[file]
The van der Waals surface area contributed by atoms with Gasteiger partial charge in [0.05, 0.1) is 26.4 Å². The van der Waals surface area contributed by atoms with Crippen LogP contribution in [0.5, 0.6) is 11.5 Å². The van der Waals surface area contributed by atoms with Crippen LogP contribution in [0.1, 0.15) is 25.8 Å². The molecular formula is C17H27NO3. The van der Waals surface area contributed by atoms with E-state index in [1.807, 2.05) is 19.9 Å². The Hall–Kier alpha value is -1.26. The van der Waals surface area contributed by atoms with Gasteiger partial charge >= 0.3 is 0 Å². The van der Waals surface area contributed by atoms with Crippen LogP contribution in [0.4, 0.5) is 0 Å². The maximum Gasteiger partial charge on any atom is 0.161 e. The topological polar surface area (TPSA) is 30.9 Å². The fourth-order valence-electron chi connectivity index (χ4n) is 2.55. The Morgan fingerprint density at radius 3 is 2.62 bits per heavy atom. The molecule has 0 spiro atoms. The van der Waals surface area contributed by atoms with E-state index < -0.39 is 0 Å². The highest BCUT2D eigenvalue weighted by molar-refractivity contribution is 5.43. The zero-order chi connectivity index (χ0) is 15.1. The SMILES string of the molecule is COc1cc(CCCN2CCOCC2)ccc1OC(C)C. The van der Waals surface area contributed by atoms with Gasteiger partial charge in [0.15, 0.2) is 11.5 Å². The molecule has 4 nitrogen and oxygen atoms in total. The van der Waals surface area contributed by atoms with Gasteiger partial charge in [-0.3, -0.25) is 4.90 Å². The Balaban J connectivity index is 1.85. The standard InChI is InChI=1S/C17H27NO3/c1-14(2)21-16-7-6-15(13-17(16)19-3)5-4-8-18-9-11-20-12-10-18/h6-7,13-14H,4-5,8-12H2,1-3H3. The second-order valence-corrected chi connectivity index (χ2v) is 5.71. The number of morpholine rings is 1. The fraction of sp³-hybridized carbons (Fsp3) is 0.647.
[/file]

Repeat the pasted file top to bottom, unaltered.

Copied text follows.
The van der Waals surface area contributed by atoms with Gasteiger partial charge in [0.05, 0.1) is 26.4 Å². The van der Waals surface area contributed by atoms with Crippen LogP contribution in [0.5, 0.6) is 11.5 Å². The van der Waals surface area contributed by atoms with Crippen LogP contribution in [0.1, 0.15) is 25.8 Å². The molecular formula is C17H27NO3. The van der Waals surface area contributed by atoms with E-state index in [1.807, 2.05) is 19.9 Å². The Hall–Kier alpha value is -1.26. The van der Waals surface area contributed by atoms with Gasteiger partial charge >= 0.3 is 0 Å². The van der Waals surface area contributed by atoms with Crippen LogP contribution in [0.4, 0.5) is 0 Å². The maximum Gasteiger partial charge on any atom is 0.161 e. The topological polar surface area (TPSA) is 30.9 Å². The fourth-order valence-electron chi connectivity index (χ4n) is 2.55. The Morgan fingerprint density at radius 3 is 2.62 bits per heavy atom. The molecule has 0 spiro atoms. The van der Waals surface area contributed by atoms with E-state index < -0.39 is 0 Å². The highest BCUT2D eigenvalue weighted by molar-refractivity contribution is 5.43. The zero-order chi connectivity index (χ0) is 15.1. The SMILES string of the molecule is COc1cc(CCCN2CCOCC2)ccc1OC(C)C. The van der Waals surface area contributed by atoms with Gasteiger partial charge in [0.15, 0.2) is 11.5 Å². The molecule has 4 nitrogen and oxygen atoms in total. The van der Waals surface area contributed by atoms with Gasteiger partial charge in [-0.3, -0.25) is 4.90 Å². The Balaban J connectivity index is 1.85. The standard InChI is InChI=1S/C17H27NO3/c1-14(2)21-16-7-6-15(13-17(16)19-3)5-4-8-18-9-11-20-12-10-18/h6-7,13-14H,4-5,8-12H2,1-3H3. The second-order valence-corrected chi connectivity index (χ2v) is 5.71. The number of morpholine rings is 1. The fraction of sp³-hybridized carbons (Fsp3) is 0.647.